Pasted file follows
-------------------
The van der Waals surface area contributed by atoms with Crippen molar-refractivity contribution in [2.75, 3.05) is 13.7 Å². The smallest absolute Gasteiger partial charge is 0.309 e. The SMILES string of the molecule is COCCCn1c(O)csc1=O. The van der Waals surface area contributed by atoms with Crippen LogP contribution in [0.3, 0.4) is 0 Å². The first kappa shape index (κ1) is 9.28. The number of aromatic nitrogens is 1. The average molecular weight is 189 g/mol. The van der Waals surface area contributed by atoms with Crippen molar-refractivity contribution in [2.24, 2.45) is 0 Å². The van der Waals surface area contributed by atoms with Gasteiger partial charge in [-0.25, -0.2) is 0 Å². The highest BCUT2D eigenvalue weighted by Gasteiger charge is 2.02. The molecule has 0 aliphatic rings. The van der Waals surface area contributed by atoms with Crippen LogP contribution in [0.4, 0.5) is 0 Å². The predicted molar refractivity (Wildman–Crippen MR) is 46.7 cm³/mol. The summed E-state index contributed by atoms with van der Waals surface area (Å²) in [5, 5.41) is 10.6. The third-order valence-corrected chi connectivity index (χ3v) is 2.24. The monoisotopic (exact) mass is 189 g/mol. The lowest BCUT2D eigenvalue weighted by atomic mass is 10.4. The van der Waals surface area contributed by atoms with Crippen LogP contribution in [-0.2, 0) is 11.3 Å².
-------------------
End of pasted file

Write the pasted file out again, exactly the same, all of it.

The van der Waals surface area contributed by atoms with Crippen molar-refractivity contribution in [2.75, 3.05) is 13.7 Å². The smallest absolute Gasteiger partial charge is 0.309 e. The SMILES string of the molecule is COCCCn1c(O)csc1=O. The van der Waals surface area contributed by atoms with Crippen LogP contribution in [0.3, 0.4) is 0 Å². The first kappa shape index (κ1) is 9.28. The number of aromatic nitrogens is 1. The average molecular weight is 189 g/mol. The van der Waals surface area contributed by atoms with Crippen molar-refractivity contribution in [2.24, 2.45) is 0 Å². The van der Waals surface area contributed by atoms with Gasteiger partial charge in [-0.25, -0.2) is 0 Å². The highest BCUT2D eigenvalue weighted by Gasteiger charge is 2.02. The molecule has 0 aliphatic rings. The van der Waals surface area contributed by atoms with Crippen LogP contribution in [0.4, 0.5) is 0 Å². The predicted molar refractivity (Wildman–Crippen MR) is 46.7 cm³/mol. The summed E-state index contributed by atoms with van der Waals surface area (Å²) in [5, 5.41) is 10.6. The third-order valence-corrected chi connectivity index (χ3v) is 2.24. The monoisotopic (exact) mass is 189 g/mol. The lowest BCUT2D eigenvalue weighted by atomic mass is 10.4. The van der Waals surface area contributed by atoms with Crippen LogP contribution in [-0.2, 0) is 11.3 Å².